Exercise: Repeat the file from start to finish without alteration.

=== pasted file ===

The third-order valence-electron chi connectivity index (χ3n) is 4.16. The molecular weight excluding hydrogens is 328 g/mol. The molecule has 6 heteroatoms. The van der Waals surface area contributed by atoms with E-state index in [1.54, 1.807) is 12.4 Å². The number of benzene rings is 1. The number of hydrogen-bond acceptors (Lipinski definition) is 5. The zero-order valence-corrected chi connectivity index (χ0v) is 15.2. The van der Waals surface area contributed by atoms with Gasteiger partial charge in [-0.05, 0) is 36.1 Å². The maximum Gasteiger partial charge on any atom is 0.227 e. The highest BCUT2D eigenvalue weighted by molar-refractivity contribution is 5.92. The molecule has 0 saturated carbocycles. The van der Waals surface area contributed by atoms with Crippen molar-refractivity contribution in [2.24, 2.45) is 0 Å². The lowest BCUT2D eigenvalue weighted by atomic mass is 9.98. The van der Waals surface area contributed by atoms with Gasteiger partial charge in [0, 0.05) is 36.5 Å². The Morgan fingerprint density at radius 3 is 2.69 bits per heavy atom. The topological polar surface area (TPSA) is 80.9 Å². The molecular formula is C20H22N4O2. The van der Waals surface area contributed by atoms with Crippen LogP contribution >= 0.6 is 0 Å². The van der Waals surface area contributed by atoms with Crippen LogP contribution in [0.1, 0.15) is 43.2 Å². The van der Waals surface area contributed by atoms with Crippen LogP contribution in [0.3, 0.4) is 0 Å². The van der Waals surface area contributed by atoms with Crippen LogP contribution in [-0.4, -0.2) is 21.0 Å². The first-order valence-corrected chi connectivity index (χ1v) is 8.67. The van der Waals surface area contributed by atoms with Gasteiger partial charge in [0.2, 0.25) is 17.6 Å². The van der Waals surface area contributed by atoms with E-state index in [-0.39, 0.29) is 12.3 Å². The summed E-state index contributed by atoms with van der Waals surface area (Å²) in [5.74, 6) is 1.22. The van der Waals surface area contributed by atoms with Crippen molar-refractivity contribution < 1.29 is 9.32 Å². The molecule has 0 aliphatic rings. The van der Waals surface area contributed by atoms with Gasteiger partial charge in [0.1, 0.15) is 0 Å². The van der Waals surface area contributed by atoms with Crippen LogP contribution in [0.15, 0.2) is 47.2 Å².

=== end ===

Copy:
The third-order valence-electron chi connectivity index (χ3n) is 4.16. The molecular weight excluding hydrogens is 328 g/mol. The molecule has 6 heteroatoms. The van der Waals surface area contributed by atoms with E-state index in [1.54, 1.807) is 12.4 Å². The number of benzene rings is 1. The number of hydrogen-bond acceptors (Lipinski definition) is 5. The zero-order valence-corrected chi connectivity index (χ0v) is 15.2. The van der Waals surface area contributed by atoms with Gasteiger partial charge in [-0.05, 0) is 36.1 Å². The maximum Gasteiger partial charge on any atom is 0.227 e. The highest BCUT2D eigenvalue weighted by molar-refractivity contribution is 5.92. The molecule has 0 saturated carbocycles. The van der Waals surface area contributed by atoms with Crippen molar-refractivity contribution in [2.24, 2.45) is 0 Å². The lowest BCUT2D eigenvalue weighted by atomic mass is 9.98. The van der Waals surface area contributed by atoms with Gasteiger partial charge in [0, 0.05) is 36.5 Å². The Morgan fingerprint density at radius 3 is 2.69 bits per heavy atom. The topological polar surface area (TPSA) is 80.9 Å². The molecular formula is C20H22N4O2. The van der Waals surface area contributed by atoms with Crippen LogP contribution >= 0.6 is 0 Å². The van der Waals surface area contributed by atoms with Crippen LogP contribution in [0.1, 0.15) is 43.2 Å². The van der Waals surface area contributed by atoms with Crippen LogP contribution in [0.3, 0.4) is 0 Å². The van der Waals surface area contributed by atoms with Crippen LogP contribution in [-0.4, -0.2) is 21.0 Å². The first-order valence-corrected chi connectivity index (χ1v) is 8.67. The van der Waals surface area contributed by atoms with Gasteiger partial charge in [0.2, 0.25) is 17.6 Å². The van der Waals surface area contributed by atoms with E-state index in [-0.39, 0.29) is 12.3 Å². The summed E-state index contributed by atoms with van der Waals surface area (Å²) in [5.74, 6) is 1.22. The van der Waals surface area contributed by atoms with Crippen molar-refractivity contribution < 1.29 is 9.32 Å². The molecule has 0 aliphatic rings. The van der Waals surface area contributed by atoms with Gasteiger partial charge in [0.1, 0.15) is 0 Å². The van der Waals surface area contributed by atoms with Crippen LogP contribution in [0.15, 0.2) is 47.2 Å².